Explains how industrialized New England, unable before the depression to compete with the cheap labor of the South and some foreign countries, diversified her economy and became a leader in such technologies as plastic, radar, and rubber production. Presents scenic views of New England's mountain and coastal areas, and something of the background of stoicism that has tempered the New Englander's character.
Describes man's interest in the world of space and portrays some of his exploratory efforts. Shows how the Hayden Planetarium conducts an imaginary trip to the moon, describes Mount Palomar Observatory's telescope, and discusses radio astronomy and rocket exploration. Explores man's ability to fly at high speeds through ground tests in a test chamber, and the effect of rocket flight on white mice. Includes shots of the earth from an ascending rocket and photographs of eruptions on the sun and planets.
Discusses recent drug discoveries such as sulfa, penicillin, and streptomycin; increased opportunities for medical students from all parts of the world to study in this country such problems as the Rh blood factor and malnutrition; and progress in the control of heart disease, cancer, and rheumatic fever up to 1948.
Shows three distinct tendencies in present-day farming: large-scale, factory-style farming with crops scientifically scheduled and treated; the cooperative technique under which small land-owners group together for more favorable production and distribution; and the way of the traditional independent farmer.
Follows the newspaper story of a little girl rescued by some Boy Scouts from the time the reporter learns of it until the completed paper is sold on the street. Explains the work of the staff members and the mechanical devices involved. Suggests the importance of the daily newspaper to society.
Discusses the problems involved in adopting children today. Shows acceptable procedures of adoption, the precautions taken to insure future happiness, the dangers of black-market adoptions, and the problem of older children who are less frequently adopted.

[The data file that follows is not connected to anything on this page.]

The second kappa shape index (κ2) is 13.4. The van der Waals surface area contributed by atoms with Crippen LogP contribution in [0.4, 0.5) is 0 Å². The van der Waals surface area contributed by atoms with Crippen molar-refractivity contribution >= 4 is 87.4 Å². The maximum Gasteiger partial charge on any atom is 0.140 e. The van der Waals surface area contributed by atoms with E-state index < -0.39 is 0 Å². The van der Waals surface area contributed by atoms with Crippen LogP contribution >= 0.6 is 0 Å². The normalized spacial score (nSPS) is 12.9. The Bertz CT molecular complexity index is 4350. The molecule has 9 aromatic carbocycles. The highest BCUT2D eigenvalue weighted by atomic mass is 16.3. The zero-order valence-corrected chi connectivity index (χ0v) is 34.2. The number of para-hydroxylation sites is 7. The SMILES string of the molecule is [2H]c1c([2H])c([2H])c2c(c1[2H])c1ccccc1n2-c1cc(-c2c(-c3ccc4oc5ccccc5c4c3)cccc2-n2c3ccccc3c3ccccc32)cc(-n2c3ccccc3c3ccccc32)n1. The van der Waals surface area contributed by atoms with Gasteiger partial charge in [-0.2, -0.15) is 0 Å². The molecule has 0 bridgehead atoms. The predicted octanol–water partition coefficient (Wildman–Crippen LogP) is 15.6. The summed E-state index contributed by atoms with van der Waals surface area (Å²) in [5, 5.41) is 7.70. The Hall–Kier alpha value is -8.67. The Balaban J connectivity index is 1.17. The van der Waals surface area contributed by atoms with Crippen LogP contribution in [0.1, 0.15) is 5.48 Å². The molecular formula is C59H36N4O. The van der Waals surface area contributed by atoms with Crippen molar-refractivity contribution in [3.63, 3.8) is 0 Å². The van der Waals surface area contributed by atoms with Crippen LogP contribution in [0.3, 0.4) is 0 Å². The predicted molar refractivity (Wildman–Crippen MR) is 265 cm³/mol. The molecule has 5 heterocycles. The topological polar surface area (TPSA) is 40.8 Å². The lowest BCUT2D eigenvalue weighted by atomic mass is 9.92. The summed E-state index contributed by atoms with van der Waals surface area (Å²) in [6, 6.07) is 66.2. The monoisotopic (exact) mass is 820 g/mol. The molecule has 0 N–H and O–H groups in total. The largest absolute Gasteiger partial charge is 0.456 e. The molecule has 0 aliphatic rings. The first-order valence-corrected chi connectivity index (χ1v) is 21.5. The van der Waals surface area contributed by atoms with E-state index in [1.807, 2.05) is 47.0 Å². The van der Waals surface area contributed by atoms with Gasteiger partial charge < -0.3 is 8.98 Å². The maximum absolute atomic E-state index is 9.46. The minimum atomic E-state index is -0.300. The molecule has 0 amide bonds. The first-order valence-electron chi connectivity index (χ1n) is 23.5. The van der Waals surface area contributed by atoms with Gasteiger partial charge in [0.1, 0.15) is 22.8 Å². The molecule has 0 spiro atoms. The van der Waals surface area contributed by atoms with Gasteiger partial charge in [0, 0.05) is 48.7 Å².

"Stridently anti-Japanese film that attempts to convey an understanding of Japanese life and philosophy so that the U.S. may more readily defeat its enemy. Depicts the Japanese as "primitive, murderous and fanatical." With many images of 1930s and 1940s Japan, and a portentious [sic] and highly negative narration by Joseph C. Grew, former U.S. ambassador to Japan."--Internet Archive.
From the series Ripples. Chris survives separation from his parents and endures a lonely night in a hospital bed in this continuation of Going to the Hospital. He meets other hospitalized children, learns to swallow a pill and likes a visit from his dad that includes a present. It's not so much fun when parents go home, the lights go out, the nurse is gone, and the other kids are asleep; but Chris figures out a way to get company that will help him fall asleep.
Reviews the important wartime changes and also points out their lasting effect upon the entire nation, as manufacturers planned to keep industry in the West after World War II. Offers glimpses of such Pacific Coast industries as shipbuilding, aircraft production, lumber, oil, steel, and synthetic rubber.
A father and his two sons make a hike a demonstration of conservation and safety practices and introduces the viewer to plant and animal life, geological formations and the physical facilities of the park. A fish biologist working in the park talks to them and introduces the phases of his work.